Meat

The Magic of Salumi

Featured in A Guide To Italian Food In Dallas

David Uygur’s walk-in curing locker at Macellaio (the restaurant’s name means “butcher” in Italian) is full of hanging salumi, rosy or ocher under a delicate and velvety snow-white bloom. The encased meats are losing their moisture, gradually becoming soppressata or spicy chorizo.

He opened Macellaio with his wife, Jennifer, in June. His hope was to expand on the repertoire of charcuterie that he started at the now-closed Lola, where he used a walk-in cooler for his experiments, and refined at the couple’s intimate Lucia. It’s a calculus, leveraging space relative to time. He says he learned “a couple of pâtés” in culinary school, but had to teach himself the process of dry-curing from books, opening the door to fermented, dried sausages and whole-muscle cuts, with their tangy, developed flavors.

His curing locker is filled with the riches from heritage Red Wattle hogs that come in monthly. First comes careful butchery, then meticulous netting and tying to ensure that a cut keeps the right shape over time. Moisture and pH levels must be checked for weeks and months before the charcutier decides when to release them from their hooks—not too soft, not too firm—and bring them to the board. Uygur’s preference is to keep them cold until served, so when you pick up a slice the warmth of your fingers releases its flavors.

During his self-guided tour of dried meats, Uygur has made a beautiful stained-glass window of ventricina al sangue, a brooding deep maroon color, with bits of hand-cut fat and fierce chile di Abruzzo heat mellowed by blood; mortadella, lightly smoked and studded invitingly with pistachios; coppa cured with chamomile; and mica, not cased, but left to dry flat, looking like a shaggy wheel of cheese. He keeps the flavors interesting: a salami with powdered candy cap mushrooms, sweet and maple-y; a whole-muscle cut cured with gin botanicals—juniper, coriander, rose petals, black pepper—and washed with gin.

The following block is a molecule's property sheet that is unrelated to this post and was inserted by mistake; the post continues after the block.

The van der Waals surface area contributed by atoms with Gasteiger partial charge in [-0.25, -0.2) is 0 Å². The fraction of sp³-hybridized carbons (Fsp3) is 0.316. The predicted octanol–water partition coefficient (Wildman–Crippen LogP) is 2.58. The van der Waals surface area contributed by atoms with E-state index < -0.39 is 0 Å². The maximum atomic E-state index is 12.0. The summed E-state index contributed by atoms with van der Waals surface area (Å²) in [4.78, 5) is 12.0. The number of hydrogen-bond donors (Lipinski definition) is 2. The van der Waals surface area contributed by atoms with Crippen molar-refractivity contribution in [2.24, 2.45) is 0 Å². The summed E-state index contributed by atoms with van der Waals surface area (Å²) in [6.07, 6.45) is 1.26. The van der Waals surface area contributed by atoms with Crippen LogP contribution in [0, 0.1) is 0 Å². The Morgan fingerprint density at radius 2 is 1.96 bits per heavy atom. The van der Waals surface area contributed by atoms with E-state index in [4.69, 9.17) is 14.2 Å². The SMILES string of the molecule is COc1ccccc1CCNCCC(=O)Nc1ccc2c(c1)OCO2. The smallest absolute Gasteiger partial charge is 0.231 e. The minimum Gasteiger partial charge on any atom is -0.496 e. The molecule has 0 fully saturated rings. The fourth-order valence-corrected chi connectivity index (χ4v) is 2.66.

He understands that ventricina varies depending on location—a soft sausage here, a firm, spicy one there. Uygur visits meat lockers and invites fellow charcutiers to teach classes on working with koji. He once found himself breathing in the spores and musty funk of four stories of curing hams at a prosciutto producer in Abruzzo.

For him, it’s always been about seeing exactly how the sausage is made.

A Salumi Primer

A guide to the funky, smoky, salty, spicy, tangy world of cured meats you need to be familiar with.

Spreadable sausages

‘Nduja—a bold, smoky spread, often spiked with Calabrian chiles; made from a blend of parts of the pig

Cooked sausages

Mortadella—a mild, smooth-textured sausage, light pink in color and studded with pistachios; lightly smoked, it’s thought to be from north-central Italy

Dry-cured whole muscle

Prosciutto—whole leg (pork), usually aged 2-3 years, sliced into paper-thin ribbons with melt-in-your-mouth softness and pronounced, nuanced flavor

Culatello—a cut from the hind leg, it involves intricate tying and is aged for over a year

Coppa—pork collar, heavily marbled and a dark red color

Lonza—pork loin, an extremely lean cut, that shaves into slices with a dusky blush color

Bresaola—leg of beef, shaved into lean, dark, almost purple slices

Fermented dried sausage

Dry-cured sausages with chopped or ground fillings, often enhanced with bits of extra hand-cut fat

Saucisson sec—French, often seasoned simply with black pepper and garlic

Soppressata—Italian, with many variations

Chorizo—Spanish, savory, bold, and feisty, seasoned with garlic and a sunset color from its hallmark pimentón

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